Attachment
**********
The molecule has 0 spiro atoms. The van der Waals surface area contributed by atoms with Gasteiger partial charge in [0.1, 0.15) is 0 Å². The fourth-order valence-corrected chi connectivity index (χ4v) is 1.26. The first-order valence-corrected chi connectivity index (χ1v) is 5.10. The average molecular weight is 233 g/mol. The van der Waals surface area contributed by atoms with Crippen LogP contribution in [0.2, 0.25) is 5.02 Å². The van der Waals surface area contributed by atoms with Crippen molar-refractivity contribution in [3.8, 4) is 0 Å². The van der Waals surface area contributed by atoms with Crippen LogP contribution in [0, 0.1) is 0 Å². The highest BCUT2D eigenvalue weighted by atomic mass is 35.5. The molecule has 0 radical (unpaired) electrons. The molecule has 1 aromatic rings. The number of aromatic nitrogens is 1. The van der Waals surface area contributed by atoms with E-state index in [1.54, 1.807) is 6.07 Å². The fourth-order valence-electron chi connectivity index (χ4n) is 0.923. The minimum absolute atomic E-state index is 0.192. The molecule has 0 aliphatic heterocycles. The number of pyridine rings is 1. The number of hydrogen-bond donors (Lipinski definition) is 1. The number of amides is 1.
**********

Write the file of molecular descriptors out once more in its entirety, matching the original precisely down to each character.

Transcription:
The molecule has 0 spiro atoms. The van der Waals surface area contributed by atoms with Gasteiger partial charge in [0.1, 0.15) is 0 Å². The fourth-order valence-corrected chi connectivity index (χ4v) is 1.26. The first-order valence-corrected chi connectivity index (χ1v) is 5.10. The average molecular weight is 233 g/mol. The van der Waals surface area contributed by atoms with Crippen LogP contribution in [0.2, 0.25) is 5.02 Å². The van der Waals surface area contributed by atoms with Crippen molar-refractivity contribution in [3.8, 4) is 0 Å². The van der Waals surface area contributed by atoms with Crippen LogP contribution in [0, 0.1) is 0 Å². The highest BCUT2D eigenvalue weighted by atomic mass is 35.5. The molecule has 0 radical (unpaired) electrons. The molecule has 1 aromatic rings. The number of aromatic nitrogens is 1. The van der Waals surface area contributed by atoms with E-state index in [1.54, 1.807) is 6.07 Å². The fourth-order valence-electron chi connectivity index (χ4n) is 0.923. The minimum absolute atomic E-state index is 0.192. The molecule has 0 aliphatic heterocycles. The number of pyridine rings is 1. The number of hydrogen-bond donors (Lipinski definition) is 1. The number of amides is 1.